“You have to listen to your customer. It’s not about building the trail you want. Hopefully, you’re all going to be on the same page, but, in the end, you have to make sure you give them what they want.” Ed ensures he knows what his customers want by spending time riding with them before he ever starts a project. “I’ll spend 3 or 4 hours on the bike, letting them go in front of me. I tell them to take me to their favorite trail, and to take me to a trail they think isn’t a good trail and tell me why they think it isn’t a good trail.”
Ed knows from experience that he’ll get a much clearer understanding of what his customers want by spending time riding with them than having email conversations using MTB terminology that can mean different things to different riders.
“Sometimes, the words that we throw around in the sport may not be all that accurate when you get out [on the trail]. Words like ‘flow’ and ‘technical’ are dangerous words. Someone can say they like a really tight trail, and when you go and ride with them you realize they are 6’5″ and used to play football. So what they think is a really tight trail is really quite spacious to you. In a few hours of riding with a customer I can learn more than in a year’s worth of emails and texts about what they like and don’t like.”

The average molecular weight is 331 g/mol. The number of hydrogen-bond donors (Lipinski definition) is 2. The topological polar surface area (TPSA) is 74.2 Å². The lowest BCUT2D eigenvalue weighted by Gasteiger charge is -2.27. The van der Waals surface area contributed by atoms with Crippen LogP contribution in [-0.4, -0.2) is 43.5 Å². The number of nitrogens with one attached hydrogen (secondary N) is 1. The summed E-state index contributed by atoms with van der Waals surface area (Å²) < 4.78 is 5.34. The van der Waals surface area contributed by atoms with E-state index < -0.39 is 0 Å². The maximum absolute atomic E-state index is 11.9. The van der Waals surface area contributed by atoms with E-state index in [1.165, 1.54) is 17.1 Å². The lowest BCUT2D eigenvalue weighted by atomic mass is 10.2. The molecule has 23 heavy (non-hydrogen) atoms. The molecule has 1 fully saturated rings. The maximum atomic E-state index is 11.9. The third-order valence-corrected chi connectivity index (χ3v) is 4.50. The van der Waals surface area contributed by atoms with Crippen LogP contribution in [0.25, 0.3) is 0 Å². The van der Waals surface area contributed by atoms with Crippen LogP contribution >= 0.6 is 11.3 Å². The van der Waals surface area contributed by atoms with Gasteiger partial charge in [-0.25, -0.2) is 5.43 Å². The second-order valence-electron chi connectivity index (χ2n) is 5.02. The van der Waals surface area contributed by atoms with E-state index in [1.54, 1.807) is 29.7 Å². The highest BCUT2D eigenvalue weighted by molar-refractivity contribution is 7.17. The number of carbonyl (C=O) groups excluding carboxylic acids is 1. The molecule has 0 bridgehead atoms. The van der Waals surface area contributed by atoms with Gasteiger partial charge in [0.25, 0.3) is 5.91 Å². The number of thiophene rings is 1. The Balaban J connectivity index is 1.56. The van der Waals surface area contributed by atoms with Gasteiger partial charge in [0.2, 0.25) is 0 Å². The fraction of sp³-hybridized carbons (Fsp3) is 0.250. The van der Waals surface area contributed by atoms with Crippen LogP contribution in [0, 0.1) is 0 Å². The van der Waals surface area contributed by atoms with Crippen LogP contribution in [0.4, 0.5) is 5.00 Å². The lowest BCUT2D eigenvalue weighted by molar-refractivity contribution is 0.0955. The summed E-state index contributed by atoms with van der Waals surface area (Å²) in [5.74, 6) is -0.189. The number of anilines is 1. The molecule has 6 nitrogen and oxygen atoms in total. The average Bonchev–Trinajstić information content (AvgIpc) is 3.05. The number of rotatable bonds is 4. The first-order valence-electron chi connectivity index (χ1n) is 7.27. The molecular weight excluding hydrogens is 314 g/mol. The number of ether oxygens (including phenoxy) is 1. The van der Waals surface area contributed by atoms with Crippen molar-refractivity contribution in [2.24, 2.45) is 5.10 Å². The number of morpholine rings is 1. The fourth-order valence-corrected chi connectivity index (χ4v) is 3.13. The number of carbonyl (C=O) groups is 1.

For Ed, the trail building process is like composing a song
Ed, who is also a musician, compares trail building to creating music. “I feel like my crew and I are almost a band. We’ve been working together so long we know each other. We know who can play each instrument the best. So when we go somewhere, the first thing we talk about is what kind of rhythm are we going to have. We try to have a good rhythmic feel to all the trails we build.”
That rhythm can take different forms depending on the specific trail, and the land that it is built on.